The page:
-Pastor Martin Niemöller-

Currying favor in the hope that you can position yourself to be the last one to walk up the chute in the Slaughterhouse is simply a flawed strategy… as many have discovered.

And what of consolidation?  For those looking to sell, there is good news on that front… at least a little.  Since the Dallas meeting I know of a couple of unsolicited offers… these unsolicited offers weren’t “let’s start talking” offers but “I want to purchase you now” offers.  These offers were based on strategy… and from a strictly financial viewpoint these offers were absolute no brainers, it would take a couple decades to earn from operations the after-tax proceeds that the seller could pocket upon sale.  I tip my hat to those making the offers… they stepped to the plate and did what is necessary to ensure their vision of the future is the one that occurs.

For the rest who plan to stay I have a couple suggestions…

  1. Work to strengthen state franchise laws on many fronts.  The more corporate can limit who can purchase, the more they depress the market price.  And they more they control your lives.  Work to cut these strings which they use to make you THEIR distributor.  Outlaw branch operations… they are the camel’s nose under the tent… they are long-term assaults on the entire industry.  And to any ABI corporate folks reading this… don’t worry about those “unprofitable” territories which “require” a branch operation… I can have willing and qualified buyers lined up today to purchase any you care to sell… so stop with the bull.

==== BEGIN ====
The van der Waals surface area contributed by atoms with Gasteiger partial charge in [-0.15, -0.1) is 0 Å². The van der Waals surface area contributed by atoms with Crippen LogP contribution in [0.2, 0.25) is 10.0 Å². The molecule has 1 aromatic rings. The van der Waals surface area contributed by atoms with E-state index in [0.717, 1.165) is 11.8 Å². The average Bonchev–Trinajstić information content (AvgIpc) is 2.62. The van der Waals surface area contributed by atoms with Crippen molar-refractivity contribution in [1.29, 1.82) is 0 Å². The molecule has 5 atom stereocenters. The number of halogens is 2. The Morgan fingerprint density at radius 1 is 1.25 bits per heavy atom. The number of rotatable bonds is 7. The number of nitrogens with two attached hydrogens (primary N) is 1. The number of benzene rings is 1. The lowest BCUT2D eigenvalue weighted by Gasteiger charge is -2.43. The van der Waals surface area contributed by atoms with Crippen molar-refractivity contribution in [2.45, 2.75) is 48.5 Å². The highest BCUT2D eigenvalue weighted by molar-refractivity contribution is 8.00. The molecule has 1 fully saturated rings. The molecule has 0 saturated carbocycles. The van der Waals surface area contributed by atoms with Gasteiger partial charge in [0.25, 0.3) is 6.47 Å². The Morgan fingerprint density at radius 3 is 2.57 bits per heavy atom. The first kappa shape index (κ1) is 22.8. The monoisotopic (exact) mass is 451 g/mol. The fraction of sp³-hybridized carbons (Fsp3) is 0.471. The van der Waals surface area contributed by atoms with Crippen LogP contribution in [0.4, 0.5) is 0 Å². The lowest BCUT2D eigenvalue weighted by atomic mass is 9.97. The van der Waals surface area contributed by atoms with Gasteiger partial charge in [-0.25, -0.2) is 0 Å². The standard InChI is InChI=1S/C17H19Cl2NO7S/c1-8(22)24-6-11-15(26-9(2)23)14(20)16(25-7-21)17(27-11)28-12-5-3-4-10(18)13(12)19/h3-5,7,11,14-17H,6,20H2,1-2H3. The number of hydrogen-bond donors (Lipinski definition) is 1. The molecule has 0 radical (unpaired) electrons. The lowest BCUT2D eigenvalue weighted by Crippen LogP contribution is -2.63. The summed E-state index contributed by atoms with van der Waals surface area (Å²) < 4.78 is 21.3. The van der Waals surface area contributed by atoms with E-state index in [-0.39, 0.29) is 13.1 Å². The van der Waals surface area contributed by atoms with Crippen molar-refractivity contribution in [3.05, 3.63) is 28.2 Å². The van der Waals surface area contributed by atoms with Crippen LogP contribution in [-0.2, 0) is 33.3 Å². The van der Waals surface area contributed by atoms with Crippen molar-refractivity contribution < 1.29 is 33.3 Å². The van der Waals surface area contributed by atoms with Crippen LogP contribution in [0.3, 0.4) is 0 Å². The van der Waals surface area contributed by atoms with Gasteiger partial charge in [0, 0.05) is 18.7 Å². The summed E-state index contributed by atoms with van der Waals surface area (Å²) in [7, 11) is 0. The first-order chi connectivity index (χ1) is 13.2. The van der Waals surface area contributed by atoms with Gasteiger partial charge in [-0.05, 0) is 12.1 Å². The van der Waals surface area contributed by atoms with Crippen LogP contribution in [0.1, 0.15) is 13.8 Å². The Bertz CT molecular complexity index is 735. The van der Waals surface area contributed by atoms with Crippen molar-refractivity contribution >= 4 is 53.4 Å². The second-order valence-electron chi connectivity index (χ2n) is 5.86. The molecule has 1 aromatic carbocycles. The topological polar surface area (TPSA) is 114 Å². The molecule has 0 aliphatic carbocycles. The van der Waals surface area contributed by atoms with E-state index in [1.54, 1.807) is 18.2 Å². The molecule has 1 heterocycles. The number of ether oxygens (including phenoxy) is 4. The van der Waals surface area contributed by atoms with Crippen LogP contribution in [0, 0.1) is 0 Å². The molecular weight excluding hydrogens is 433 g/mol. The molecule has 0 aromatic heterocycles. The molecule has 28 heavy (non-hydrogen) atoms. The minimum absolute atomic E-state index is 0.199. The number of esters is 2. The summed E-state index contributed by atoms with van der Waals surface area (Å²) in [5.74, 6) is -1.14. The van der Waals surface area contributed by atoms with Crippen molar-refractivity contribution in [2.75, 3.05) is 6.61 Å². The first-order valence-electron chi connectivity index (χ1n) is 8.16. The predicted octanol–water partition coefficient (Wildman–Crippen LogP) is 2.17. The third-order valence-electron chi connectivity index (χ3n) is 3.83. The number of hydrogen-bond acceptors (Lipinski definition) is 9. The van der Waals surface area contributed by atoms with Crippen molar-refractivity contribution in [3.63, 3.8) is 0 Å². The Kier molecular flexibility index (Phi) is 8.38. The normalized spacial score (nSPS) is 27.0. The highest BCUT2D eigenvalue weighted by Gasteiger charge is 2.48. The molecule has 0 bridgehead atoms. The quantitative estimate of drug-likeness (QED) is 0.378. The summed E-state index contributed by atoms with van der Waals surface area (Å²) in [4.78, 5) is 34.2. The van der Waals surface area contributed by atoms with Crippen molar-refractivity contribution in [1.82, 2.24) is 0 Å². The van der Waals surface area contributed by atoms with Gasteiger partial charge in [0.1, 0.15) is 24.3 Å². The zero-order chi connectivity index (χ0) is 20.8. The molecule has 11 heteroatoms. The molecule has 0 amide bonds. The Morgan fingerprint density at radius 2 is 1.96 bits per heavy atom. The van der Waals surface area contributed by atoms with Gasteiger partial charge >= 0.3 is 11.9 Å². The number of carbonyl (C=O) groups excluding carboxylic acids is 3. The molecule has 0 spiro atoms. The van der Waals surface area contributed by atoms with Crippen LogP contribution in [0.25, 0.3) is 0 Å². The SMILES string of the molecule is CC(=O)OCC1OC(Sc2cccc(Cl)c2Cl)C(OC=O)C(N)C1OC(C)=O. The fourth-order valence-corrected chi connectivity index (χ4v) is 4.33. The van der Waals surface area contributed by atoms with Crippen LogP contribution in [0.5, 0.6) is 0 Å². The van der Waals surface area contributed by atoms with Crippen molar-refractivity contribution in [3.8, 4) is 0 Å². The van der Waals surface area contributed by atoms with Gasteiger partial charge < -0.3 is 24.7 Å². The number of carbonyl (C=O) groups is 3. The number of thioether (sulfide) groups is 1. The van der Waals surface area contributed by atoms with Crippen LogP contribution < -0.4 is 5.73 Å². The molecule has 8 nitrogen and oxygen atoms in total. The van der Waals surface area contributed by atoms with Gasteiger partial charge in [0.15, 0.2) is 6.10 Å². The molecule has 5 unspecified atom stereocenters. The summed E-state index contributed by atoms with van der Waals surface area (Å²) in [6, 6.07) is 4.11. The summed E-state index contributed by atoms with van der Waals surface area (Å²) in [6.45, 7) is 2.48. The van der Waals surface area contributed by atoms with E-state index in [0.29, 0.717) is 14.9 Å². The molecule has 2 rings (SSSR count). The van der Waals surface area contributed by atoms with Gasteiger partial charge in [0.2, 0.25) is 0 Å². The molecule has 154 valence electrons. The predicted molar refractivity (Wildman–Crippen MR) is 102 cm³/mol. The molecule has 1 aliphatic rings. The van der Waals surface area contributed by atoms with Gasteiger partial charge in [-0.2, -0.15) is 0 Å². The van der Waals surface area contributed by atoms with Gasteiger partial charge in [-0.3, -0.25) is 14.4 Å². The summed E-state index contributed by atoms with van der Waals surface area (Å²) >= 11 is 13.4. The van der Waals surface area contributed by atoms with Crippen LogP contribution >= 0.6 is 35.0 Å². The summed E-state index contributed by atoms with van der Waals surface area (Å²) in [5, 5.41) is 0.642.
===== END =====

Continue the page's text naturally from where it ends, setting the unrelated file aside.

2. Don’t forget your true long-term partners are your fellow distributors, even the competitor down the street.  I’ve quoted it before and I’ll repeat it again, Benjamin Franklin’s famous admonition during the signing of the Declaration of Independence…

          We must all hang together, or assuredly we shall all hang separately.

Follow the example of Three Sticks and create the paradigm you desire… or let a bunch of bankers who have no interest in you or the US beer distribution industry become your daddy and see how that works out.  I know which choice I would make.